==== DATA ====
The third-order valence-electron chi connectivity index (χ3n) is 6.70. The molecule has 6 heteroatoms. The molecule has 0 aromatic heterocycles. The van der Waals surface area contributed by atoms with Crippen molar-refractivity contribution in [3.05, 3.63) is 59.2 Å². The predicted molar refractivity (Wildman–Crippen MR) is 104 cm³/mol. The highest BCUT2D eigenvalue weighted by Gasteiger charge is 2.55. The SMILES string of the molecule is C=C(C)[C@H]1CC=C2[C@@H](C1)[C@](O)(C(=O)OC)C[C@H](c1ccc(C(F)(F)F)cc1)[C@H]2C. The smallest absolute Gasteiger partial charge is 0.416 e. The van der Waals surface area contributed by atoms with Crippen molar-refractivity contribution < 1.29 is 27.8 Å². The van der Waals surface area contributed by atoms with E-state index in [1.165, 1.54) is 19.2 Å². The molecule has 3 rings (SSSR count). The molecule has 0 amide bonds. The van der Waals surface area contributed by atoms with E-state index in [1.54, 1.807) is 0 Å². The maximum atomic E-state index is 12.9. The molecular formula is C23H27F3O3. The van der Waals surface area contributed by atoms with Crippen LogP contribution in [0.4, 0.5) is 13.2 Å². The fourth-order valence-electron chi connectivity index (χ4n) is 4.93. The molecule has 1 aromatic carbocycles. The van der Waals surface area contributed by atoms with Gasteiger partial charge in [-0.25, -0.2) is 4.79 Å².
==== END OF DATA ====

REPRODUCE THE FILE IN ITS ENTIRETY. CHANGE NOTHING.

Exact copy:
The third-order valence-electron chi connectivity index (χ3n) is 6.70. The molecule has 6 heteroatoms. The molecule has 0 aromatic heterocycles. The van der Waals surface area contributed by atoms with Crippen molar-refractivity contribution in [3.05, 3.63) is 59.2 Å². The predicted molar refractivity (Wildman–Crippen MR) is 104 cm³/mol. The highest BCUT2D eigenvalue weighted by Gasteiger charge is 2.55. The SMILES string of the molecule is C=C(C)[C@H]1CC=C2[C@@H](C1)[C@](O)(C(=O)OC)C[C@H](c1ccc(C(F)(F)F)cc1)[C@H]2C. The smallest absolute Gasteiger partial charge is 0.416 e. The van der Waals surface area contributed by atoms with Crippen molar-refractivity contribution < 1.29 is 27.8 Å². The van der Waals surface area contributed by atoms with E-state index in [1.165, 1.54) is 19.2 Å². The molecule has 3 rings (SSSR count). The molecule has 0 amide bonds. The van der Waals surface area contributed by atoms with E-state index in [1.54, 1.807) is 0 Å². The maximum atomic E-state index is 12.9. The molecular formula is C23H27F3O3. The van der Waals surface area contributed by atoms with Crippen LogP contribution in [0.4, 0.5) is 13.2 Å². The fourth-order valence-electron chi connectivity index (χ4n) is 4.93. The molecule has 1 aromatic carbocycles. The van der Waals surface area contributed by atoms with Gasteiger partial charge in [-0.25, -0.2) is 4.79 Å².